It’s strange watching The Miz pander to Shane McMahon like some doting high school girl. And probably even stranger to watch McMahon still throw himself around with all the recklessness he displayed more than a decade ago. The Bar looked good, making quick tags, treating Miz and McMahon with disdain and pounding on them like anvils. Finally seeing Coast to Coast countered was nice, and watching Cesaro swing McMahon forty times afterwards was also fun. Four guys who know how to work put on an entertaining match that told a good story. And McMahon’s shooting star press to end the bout was a thing of beauty. Wins all around, with a bonus one for Miz’s dad. After Crown Jewel, what’s the point in complaining about McMahon winning these matches, let alone being in the ring.


Sasha Banks and Ronda Rousey put on a great match for the Raw Women’s Championship. Rousey’s suplexes early in the match were fantastic. The Legit Boss came across as a legit challenger and contender to the throne. She looked comfortable smoothly transitioning from submission to submission, reversing and countering moves – until Ronda came out of nowhere with her own reversal and counter to get the pin. Both women left looking better. This elevated Banks, putting her right at Rousey’s calibre. Rousey added another layer to her character, showing she can match strong chain wrestling, fight through adversity and come back from a brink we hadn’t seen her on before. The interaction after the bout, and the look on Banks’ face as she left the arena, says we’re heading for a Horsewomen vs Horsewomen program very soon.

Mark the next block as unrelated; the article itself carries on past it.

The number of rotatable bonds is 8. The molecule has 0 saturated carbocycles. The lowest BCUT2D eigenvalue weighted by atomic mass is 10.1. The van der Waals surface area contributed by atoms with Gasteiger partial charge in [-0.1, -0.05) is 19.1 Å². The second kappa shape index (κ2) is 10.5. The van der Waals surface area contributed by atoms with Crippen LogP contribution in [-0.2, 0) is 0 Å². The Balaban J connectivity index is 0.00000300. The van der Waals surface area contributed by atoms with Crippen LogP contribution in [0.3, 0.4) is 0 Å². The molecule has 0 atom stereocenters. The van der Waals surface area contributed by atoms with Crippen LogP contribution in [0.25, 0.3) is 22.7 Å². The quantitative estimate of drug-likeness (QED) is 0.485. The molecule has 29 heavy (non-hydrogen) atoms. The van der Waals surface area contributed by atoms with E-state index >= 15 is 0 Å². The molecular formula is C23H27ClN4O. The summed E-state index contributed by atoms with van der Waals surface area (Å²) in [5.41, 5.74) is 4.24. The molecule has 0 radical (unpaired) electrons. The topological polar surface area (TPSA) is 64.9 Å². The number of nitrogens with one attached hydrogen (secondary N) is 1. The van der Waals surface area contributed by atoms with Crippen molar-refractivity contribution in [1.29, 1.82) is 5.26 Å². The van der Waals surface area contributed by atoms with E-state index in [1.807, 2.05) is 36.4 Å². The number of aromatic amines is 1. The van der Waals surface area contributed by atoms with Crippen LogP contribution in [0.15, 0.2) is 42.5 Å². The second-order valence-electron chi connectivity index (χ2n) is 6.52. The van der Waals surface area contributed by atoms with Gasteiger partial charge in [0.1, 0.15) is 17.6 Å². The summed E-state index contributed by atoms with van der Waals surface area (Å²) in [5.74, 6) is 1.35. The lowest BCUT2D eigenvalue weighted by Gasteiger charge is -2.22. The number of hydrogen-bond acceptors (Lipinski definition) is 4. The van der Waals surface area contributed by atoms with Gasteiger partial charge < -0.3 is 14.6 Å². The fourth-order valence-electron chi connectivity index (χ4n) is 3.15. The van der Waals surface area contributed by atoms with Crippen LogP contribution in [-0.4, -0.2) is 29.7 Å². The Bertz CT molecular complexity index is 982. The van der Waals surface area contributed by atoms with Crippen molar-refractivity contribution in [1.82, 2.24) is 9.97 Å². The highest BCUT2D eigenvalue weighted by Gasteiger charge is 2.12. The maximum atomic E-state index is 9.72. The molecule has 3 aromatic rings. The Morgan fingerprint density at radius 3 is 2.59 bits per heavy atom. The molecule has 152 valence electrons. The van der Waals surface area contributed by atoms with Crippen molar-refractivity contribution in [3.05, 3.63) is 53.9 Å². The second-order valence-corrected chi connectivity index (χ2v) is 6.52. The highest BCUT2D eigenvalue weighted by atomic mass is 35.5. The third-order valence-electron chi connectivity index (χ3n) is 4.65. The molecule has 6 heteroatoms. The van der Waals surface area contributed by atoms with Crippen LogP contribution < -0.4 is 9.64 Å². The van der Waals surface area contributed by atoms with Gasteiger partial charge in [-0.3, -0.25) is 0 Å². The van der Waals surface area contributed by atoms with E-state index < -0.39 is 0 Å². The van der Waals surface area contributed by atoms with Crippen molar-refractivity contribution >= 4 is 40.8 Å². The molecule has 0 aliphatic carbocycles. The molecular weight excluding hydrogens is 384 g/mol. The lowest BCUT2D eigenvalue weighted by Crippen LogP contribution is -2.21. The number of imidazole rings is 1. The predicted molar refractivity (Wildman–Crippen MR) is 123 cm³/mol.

For the second consecutive year, the Women’s Royal Rumble match was excellent. There were probably one or two too many relatively unknown faces, but the pacing, the action in the ring, and the surprise inclusion of Lynch more than made up for that. Lacey Evans put in a solid debut Rumble performance going toe-to-toe with Charlotte Flair for a while before Flair ended her night. Natalya took over the record of longest entrant on the female side, overtaking Banks’ run last year, which was on the cards as soon as she entered second. Natalya’s like the Chris Jericho of the women’s division, will always be one of the first five girls in the Rumble, and always one of the longest lasting. Mandy Rose avoided being the first elimination this year, which is a win for her. However, her botched apron spots with Mickie James were not. Liv Morgan set the new record for shortest Women’s Rumble entry at eight seconds, not the night she was hoping for or needed. Ember Moon debuted with the main roster at last year’s Rumble, and needed a strong showing tonight to re-establish herself going forward. She had one, lasting more than 50 minutes and being taken out by Alexa Bliss. Nikki Cross had a great opening to the match, and her elimination at the hands of The Iconics was somewhat surprising. Good for the duo from Oz, bad for Cross. The ring looked set to be cleared by Tamina Snuka when she entered, but instead, she looked gassed within a minute. Someone needs to force her to watch more videos of her dad’s top-rope splash. Tamina tossed out James, but that was her only plus for the night. Xia Li suffered from not being known by the live crowd. Charlotte Flair and Kairi Sane squaring off was like a little slice of dream match. Naomi’s balance was tested as she walked the ring barricade, but she pulled of her streak of Kofi Kingston-like Rumble saves – before being screwed by Rose. Former American Ninja Warrior champion Kacy Catanzaro looked very good in her main roster debut, as did Candice LeRae. Ruby Riott and her hot new haircut made her two henchwomen look better than either of them had while they were actually in the Rumble. Io Shaira just missed getting to tangle with Sane in the ring, but Flair and her did pair off for a while in another fantasy booking showdown. NXT UK Women’s Champion Rhea Ripley looked absolutely dominating, but was yet another debut that left fans wondering who they were watching. Sonya Deville got a reception not unlike the girls that were debuting, meaning she needs more solo exposure – maybe some different ring attire that stands out, too. The Hornswoggle bit was just weird. Bayley looked very impressive with some quick eliminations, and a solid run, including assisting in taking out Bliss. Fit Finley must have gotten some sort of promotion to authority figure we weren’t told about, but since he let Lynch enter the Rumble, nobody’s complaining. The final trio brought some nice conclusion to the whole Face Breaker story that inadvertently led into Survivor Series, and Flair versus Lynch to end it just felt poetic. Years from now, this Women’s Rumble will be looked upon much like the 1992 men’s Rumble is today with so many championships represented, and so many top superstars in the same match. Not many losers here, but a lot of winners.